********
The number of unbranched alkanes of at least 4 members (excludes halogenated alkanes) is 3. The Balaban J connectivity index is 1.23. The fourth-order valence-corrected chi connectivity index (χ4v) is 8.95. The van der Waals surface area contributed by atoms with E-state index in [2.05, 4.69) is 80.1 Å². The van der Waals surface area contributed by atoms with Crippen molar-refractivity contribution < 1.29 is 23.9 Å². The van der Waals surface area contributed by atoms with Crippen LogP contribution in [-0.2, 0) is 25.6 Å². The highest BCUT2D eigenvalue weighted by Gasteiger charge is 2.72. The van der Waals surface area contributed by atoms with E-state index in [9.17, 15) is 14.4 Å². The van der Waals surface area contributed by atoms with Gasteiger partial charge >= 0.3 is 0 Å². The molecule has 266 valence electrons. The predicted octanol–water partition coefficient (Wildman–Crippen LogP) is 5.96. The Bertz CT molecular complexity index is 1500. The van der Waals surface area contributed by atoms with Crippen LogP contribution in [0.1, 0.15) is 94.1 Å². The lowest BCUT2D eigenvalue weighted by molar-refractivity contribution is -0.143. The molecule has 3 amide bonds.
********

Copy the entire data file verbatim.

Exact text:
The number of unbranched alkanes of at least 4 members (excludes halogenated alkanes) is 3. The Balaban J connectivity index is 1.23. The fourth-order valence-corrected chi connectivity index (χ4v) is 8.95. The van der Waals surface area contributed by atoms with E-state index in [2.05, 4.69) is 80.1 Å². The van der Waals surface area contributed by atoms with Crippen molar-refractivity contribution < 1.29 is 23.9 Å². The van der Waals surface area contributed by atoms with Crippen LogP contribution in [-0.2, 0) is 25.6 Å². The highest BCUT2D eigenvalue weighted by Gasteiger charge is 2.72. The van der Waals surface area contributed by atoms with E-state index in [9.17, 15) is 14.4 Å². The van der Waals surface area contributed by atoms with Gasteiger partial charge >= 0.3 is 0 Å². The molecule has 266 valence electrons. The predicted octanol–water partition coefficient (Wildman–Crippen LogP) is 5.96. The Bertz CT molecular complexity index is 1500. The van der Waals surface area contributed by atoms with Crippen LogP contribution in [0.1, 0.15) is 94.1 Å². The lowest BCUT2D eigenvalue weighted by molar-refractivity contribution is -0.143. The molecule has 3 amide bonds.